83 Opening Lines Of Famous Books That Will Make You Want To Read Them Now
Probably the hardest part about writing a book is how to start a story in the first place. Though there are many advises from professional editors and famous writers themselves, it is still the most crucial part where your literary genius must shine.
It's often said that a book shouldn't be judged by its cover, but what about its opening lines? The beginning of it carries the daunting task of hooking the prospective reader in and has a very brief window of time to do so. And with so many books to read, the competition between them is wast. Having that in mind, we've rounded up the first lines of some of the world's most famous books, and they stand as excellent examples of how a short sentence or two can set the tone for an entire story - and define its legacy for decades to come.
Scroll through each poignant piece of literary genius and most known book quotes below in our list. Be sure to let us know which must-read books have you read. And if you haven't laid your eyes on any of these best books to read, you will definitely pick your next read here.
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'The Hitchhiker's Guide To The Galaxy' By Douglas Adams
A true must read :) Specially if you want to know the answer to life, universe and everything ^^
'The Martian' By Andy Weir
'Fahrenheit 451' By Ray Bradbury
'1984' By George Orwell
'Anna Karenina' By Leo Tolstoy
'The Great Gatsby' By F. Scott Fitzgerald
I can think of a few people right now who would do well to remember the same.
'Middlesex' By Jeffrey Eugenides
I remember hearing this line, getting interested, and then hearing a summary and being less interested for some reason.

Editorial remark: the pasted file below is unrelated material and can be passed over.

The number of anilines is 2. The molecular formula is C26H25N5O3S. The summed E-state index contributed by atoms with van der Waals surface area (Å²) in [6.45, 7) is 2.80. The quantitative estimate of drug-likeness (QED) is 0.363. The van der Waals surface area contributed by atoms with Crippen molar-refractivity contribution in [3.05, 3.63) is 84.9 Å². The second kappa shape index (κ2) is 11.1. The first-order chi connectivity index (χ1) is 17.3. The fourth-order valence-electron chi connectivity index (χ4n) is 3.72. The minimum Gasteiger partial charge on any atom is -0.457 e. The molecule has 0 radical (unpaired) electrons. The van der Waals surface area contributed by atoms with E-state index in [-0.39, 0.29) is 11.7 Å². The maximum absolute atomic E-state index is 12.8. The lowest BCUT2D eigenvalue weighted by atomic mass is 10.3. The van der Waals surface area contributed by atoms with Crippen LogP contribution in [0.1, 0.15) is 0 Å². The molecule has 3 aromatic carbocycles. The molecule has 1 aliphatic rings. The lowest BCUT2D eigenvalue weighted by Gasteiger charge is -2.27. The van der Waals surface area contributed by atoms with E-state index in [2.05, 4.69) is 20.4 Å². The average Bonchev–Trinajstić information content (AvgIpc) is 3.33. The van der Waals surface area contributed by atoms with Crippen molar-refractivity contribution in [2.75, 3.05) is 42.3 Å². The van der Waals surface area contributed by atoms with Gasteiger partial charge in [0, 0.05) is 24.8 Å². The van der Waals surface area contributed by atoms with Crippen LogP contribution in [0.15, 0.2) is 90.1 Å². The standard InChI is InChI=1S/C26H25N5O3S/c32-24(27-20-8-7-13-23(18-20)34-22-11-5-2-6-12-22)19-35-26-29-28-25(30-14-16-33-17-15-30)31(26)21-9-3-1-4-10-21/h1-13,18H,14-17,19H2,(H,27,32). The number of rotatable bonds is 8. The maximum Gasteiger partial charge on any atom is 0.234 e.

'The Go-Between' By L.P. Hartley
'The Princess Bride' By William Goldman
'The Crow Road' By Iain Banks
'Pride And Prejudice' By Jane Austen
'Harry Potter And The Philosopher's Stone' By J.K. Rowling
'A Tale Of Two Cities' By Charles Dickens
"looking to the LEFT because you never treated me right... Looking to the RIGHT because you left me...looking DOWN because you messed me up... looking UP because you let me down...
'Peter Pan' By J.M. Barrie
All children, except one, grow up, and now he's President, so help us.
'The Metamorphosis' By Franz Kafka
This book was, like so many on this list, much better the second time I read them, as an adult and not for an assignment in school!
'Their Eyes Were Watching God' By Zora Neale Hurston
'A Frolic Of His Own' By William Gaddis
'Howl's Moving Castle' By Diana Wynne Jones
Ive read this! I really really enjoyed it. The only similarity to the film is at the beginning, the introduction. The book itself is simply a whole new world. Its hard to explain but the best i can do is say it was simply the best, it made me feel like a child again
'Slaughterhouse-Five' By Kurt Vonnegut
'The Restaurant At The End Of The Universe' By Douglas Adams
'The Hobbit' By J.R.R. Tolkien
'The Catcher In The Rye' By J.D. Salinger
This book was one I hated when I was a teenager, but then laughed about when I was an adult.